Only 12 Years Left to Readjust for the 1.5 Degree Climate Change Option – says IPCC Report. Current Commentary.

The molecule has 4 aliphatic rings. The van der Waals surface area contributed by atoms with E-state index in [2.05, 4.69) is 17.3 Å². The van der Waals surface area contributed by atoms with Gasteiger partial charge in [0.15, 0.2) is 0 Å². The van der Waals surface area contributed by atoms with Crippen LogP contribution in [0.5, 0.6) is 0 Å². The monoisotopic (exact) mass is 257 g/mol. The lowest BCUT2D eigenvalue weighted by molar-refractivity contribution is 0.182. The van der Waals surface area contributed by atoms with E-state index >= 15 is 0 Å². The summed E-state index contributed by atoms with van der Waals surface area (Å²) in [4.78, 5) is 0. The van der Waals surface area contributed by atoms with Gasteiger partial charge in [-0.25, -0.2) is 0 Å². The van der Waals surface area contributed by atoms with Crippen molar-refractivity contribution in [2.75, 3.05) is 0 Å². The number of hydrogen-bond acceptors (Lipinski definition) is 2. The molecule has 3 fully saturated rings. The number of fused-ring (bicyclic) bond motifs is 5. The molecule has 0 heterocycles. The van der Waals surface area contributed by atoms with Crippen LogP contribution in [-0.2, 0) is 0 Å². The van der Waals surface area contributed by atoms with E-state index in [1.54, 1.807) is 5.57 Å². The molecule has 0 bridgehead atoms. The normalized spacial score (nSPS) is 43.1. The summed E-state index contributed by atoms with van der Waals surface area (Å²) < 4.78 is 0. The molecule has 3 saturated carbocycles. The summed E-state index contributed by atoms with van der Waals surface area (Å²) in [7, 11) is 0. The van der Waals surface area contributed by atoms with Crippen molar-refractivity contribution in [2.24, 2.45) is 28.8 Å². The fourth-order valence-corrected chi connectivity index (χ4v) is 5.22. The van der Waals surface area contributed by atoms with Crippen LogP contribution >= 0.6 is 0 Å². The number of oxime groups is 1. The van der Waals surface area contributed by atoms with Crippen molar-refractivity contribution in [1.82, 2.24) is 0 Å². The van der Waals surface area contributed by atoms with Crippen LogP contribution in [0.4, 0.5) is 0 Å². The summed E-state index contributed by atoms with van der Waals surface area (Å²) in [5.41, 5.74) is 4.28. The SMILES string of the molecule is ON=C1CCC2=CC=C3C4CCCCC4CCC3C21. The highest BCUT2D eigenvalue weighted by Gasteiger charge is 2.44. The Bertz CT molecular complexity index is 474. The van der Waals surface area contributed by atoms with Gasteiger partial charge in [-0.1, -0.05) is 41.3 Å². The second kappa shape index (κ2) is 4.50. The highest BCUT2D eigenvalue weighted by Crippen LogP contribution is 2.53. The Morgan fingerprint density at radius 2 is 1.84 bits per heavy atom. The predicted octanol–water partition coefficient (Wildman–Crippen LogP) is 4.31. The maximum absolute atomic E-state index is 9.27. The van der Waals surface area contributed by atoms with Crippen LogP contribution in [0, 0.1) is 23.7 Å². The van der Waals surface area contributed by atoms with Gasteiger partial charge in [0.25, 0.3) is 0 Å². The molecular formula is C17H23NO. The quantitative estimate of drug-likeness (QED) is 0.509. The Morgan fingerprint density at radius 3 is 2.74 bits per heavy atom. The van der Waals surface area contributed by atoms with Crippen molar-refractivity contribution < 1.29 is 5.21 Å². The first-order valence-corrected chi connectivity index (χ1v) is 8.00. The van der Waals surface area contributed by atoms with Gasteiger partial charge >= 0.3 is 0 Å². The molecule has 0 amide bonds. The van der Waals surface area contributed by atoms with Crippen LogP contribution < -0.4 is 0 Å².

The UN Intergovernmental Panel on Climate Change (IPCC) has recently published a report1 (abbreviated as SR15) which concludes that humankind has a mere twelve years left, during which time sufficient and dramatic carbon-emission mitigation strategies must be inaugurated to avoid the “global average temperature” from rising above the 1.5 oC limit which the 2015 Paris Climate Change Agreement2,3 aimed for, while pledging to keep it “well below 2 oC above pre-industrial levels”. The Agreement was endorsed by 195 countries2, although the United States later conspicuously withdrew from it3. Contained within the Decision of the 21st Conference of Parties, of the United Nations Framework Convention on Climate Change (UNFCCC) to adopt the Paris Agreement, was an invitation4 to the IPCC to deliver a Special Report, in 2018, which ascertained the changes that would be caused by a 1.5 oC elevation in global average temperature, and what measures might be introduced in order to hold global warming in check such that this level is not exceeded. In 2016, the IPCC Panel accepted the invitation, adding that these issues would also be considered “in the context of strengthening the global response to the threat of climate change, sustainable development, and efforts to eradicate poverty” 4. The final report1, which was released on October 9th 2018, emphasised that reducing the degree of warming by half a degree, from 2 oC to 1.5 oC, would significantly ameliorate some of the worst effects of climate change, in particular reducing the number of people likely to be affected by water shortages by 50%, but the most significant influence would be on the Natural World: for example, it is expected that practically all (>99%) coral reefs (Fig. 1) would be lost by a 2 oC increase, whereas at 1.5 oC, this would be ameliorated to a decline of within 70–90 %.
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